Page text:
If you’re planning to visit Sendai, this might be worth a look. First off, it should be known that my method of travel is anything but relaxing. I like getting up early, and moving a lot. Mind you, there is nothing more I enjoy than sitting in a coffee shop and people watching in a new town. That said, I try to avoid “stagnating.” I usually just start going, and see where the day takes me. I like my days to be organic with small goals in mind.
Granted, a word of advice: don’t move too quickly or you’ll miss getting a feel for the city and it’s culture. As much as I like packing my days with activity, I still try to take the time to wander through neighborhoods and back alleys to see what I can find. It’s fine to try and hit all the “big stuff” but also remember to take a moment to chill out and blend into the city life. That’s where the real magic of traveling hides.
– Prepare for flash Japan weather. I mean, we saw that it was cloudy, but then it rained… and I mean it rained. Relentlessly. The weather reports here are about 30% accurate. When we walked into the hostel looking as though we’d just gone swimming, I couldn’t help but feel slightly silly. Taking off my soaking shoes to walk around on someone’s wood floors in sopping socks was not a highlight.
– If you can, drive to Sendai. The shinkansen was great in interest of saving time, but it was very, very expensive. It came out to about 100yen per minute. A lightweight (kei) rental car would be much, much cheaper. It just adds about 4 hours of travel. Ask yourself which is the greater evil before trekking up to Sendai.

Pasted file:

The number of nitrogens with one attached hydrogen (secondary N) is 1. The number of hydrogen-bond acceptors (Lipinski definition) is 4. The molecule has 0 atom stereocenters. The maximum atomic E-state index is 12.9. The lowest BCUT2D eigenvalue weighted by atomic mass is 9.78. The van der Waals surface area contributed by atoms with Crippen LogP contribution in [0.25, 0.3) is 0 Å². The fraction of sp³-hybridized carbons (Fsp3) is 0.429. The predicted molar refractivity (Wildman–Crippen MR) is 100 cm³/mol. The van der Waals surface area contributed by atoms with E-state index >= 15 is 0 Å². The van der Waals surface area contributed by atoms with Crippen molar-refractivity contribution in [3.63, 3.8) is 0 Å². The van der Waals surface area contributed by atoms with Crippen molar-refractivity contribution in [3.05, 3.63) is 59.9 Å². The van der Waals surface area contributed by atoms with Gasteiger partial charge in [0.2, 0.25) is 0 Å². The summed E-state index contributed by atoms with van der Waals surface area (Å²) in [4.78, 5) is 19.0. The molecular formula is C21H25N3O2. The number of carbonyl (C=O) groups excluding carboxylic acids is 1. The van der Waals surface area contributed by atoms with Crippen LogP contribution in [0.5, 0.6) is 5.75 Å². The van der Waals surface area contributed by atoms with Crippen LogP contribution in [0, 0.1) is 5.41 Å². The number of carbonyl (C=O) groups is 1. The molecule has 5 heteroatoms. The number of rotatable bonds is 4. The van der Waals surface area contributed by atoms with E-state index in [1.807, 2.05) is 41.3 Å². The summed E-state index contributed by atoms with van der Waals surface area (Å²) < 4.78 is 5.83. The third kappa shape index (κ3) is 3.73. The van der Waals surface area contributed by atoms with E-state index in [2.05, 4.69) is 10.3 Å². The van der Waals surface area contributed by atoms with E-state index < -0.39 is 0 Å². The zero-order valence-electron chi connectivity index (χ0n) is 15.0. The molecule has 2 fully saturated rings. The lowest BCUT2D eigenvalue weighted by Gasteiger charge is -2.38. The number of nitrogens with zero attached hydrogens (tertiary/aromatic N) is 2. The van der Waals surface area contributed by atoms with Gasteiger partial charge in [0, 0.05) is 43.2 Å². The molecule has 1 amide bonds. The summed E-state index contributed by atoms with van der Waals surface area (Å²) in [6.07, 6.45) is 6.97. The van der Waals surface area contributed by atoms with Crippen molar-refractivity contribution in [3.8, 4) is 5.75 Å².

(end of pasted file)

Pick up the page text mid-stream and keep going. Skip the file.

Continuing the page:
– Don’t try to eat at Mexican restaurants after 7pm on a Saturday in Sendai. Most likely, this is the one day this week where there is going to be a live Mexican band with a hefty cover charge. Figures.
– Wander, wander, wander. When we got there, we talked out of the station and picked the most interesting direction. This worked out perfectly in Sendai. There is a lot packed into Sendai’s city center, and it’s not overly big. We were able to see most of the “must-see” spots on foot, without even planning a route ahead of time. That and, more than once, we stumbled upon an outdoor market selling amazing, fresh goods or winding back areas with odd, unique shops. We also just hopped on the local train and took it to whichever stop looked the best. That worked out pretty great too. We ended up in a much less traveled part of Sendai, which had it’s own charm.
– The SS 30 observation floor. Kris and I decided to go here because it was near the station, and we knew it was free to get up to the observation deck. It ended up being one of my favorite things we did. No one really seems to know about it and, I for god’s sake, it’s FREE. Thirty stories up with an amazing view of Sendai. Do it!
– Eat beef tongue. I don’t care if the idea of it horrifies you. You’re in a new place, trying knew things. Eat it. It’s delicious and Sendai is known for this particular item! “Adventure begins just outside of your comfort zone”
Now, go make your own mistakes and successes in Sendai! Gambatte (do your best)!